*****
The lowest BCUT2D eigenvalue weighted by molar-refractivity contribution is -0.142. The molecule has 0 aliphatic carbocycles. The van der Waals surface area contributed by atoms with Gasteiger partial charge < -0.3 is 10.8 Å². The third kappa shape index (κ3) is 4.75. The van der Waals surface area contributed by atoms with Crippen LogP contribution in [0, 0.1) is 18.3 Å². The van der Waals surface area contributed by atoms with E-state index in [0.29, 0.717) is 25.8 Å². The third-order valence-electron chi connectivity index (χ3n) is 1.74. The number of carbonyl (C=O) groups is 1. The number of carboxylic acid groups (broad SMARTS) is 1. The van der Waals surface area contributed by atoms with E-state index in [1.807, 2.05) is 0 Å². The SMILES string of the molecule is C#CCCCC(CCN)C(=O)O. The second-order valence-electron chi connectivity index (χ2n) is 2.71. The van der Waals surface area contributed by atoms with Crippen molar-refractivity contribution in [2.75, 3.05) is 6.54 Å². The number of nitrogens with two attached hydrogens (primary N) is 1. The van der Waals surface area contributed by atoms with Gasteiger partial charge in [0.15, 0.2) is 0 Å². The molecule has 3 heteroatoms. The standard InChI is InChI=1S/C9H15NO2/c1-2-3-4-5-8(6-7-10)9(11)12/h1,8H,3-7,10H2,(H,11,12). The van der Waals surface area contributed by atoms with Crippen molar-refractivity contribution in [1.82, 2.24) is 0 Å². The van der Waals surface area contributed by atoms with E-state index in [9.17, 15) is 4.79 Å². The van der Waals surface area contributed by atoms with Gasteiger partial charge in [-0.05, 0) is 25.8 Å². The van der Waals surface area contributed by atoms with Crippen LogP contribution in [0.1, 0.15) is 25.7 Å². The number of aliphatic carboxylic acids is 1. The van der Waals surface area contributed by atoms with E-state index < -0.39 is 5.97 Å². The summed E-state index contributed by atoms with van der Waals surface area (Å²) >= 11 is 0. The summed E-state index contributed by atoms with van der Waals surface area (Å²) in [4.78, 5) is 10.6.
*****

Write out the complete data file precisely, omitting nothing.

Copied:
The lowest BCUT2D eigenvalue weighted by molar-refractivity contribution is -0.142. The molecule has 0 aliphatic carbocycles. The van der Waals surface area contributed by atoms with Gasteiger partial charge < -0.3 is 10.8 Å². The third kappa shape index (κ3) is 4.75. The van der Waals surface area contributed by atoms with Crippen LogP contribution in [0, 0.1) is 18.3 Å². The van der Waals surface area contributed by atoms with E-state index in [0.29, 0.717) is 25.8 Å². The third-order valence-electron chi connectivity index (χ3n) is 1.74. The number of carbonyl (C=O) groups is 1. The number of carboxylic acid groups (broad SMARTS) is 1. The van der Waals surface area contributed by atoms with E-state index in [1.807, 2.05) is 0 Å². The SMILES string of the molecule is C#CCCCC(CCN)C(=O)O. The second-order valence-electron chi connectivity index (χ2n) is 2.71. The van der Waals surface area contributed by atoms with Crippen molar-refractivity contribution in [2.75, 3.05) is 6.54 Å². The number of nitrogens with two attached hydrogens (primary N) is 1. The van der Waals surface area contributed by atoms with Gasteiger partial charge in [0.15, 0.2) is 0 Å². The molecule has 3 heteroatoms. The standard InChI is InChI=1S/C9H15NO2/c1-2-3-4-5-8(6-7-10)9(11)12/h1,8H,3-7,10H2,(H,11,12). The van der Waals surface area contributed by atoms with Crippen molar-refractivity contribution in [1.82, 2.24) is 0 Å². The van der Waals surface area contributed by atoms with E-state index in [9.17, 15) is 4.79 Å². The van der Waals surface area contributed by atoms with Gasteiger partial charge in [-0.05, 0) is 25.8 Å². The van der Waals surface area contributed by atoms with Crippen LogP contribution in [0.1, 0.15) is 25.7 Å². The number of aliphatic carboxylic acids is 1. The van der Waals surface area contributed by atoms with E-state index < -0.39 is 5.97 Å². The summed E-state index contributed by atoms with van der Waals surface area (Å²) >= 11 is 0. The summed E-state index contributed by atoms with van der Waals surface area (Å²) in [4.78, 5) is 10.6.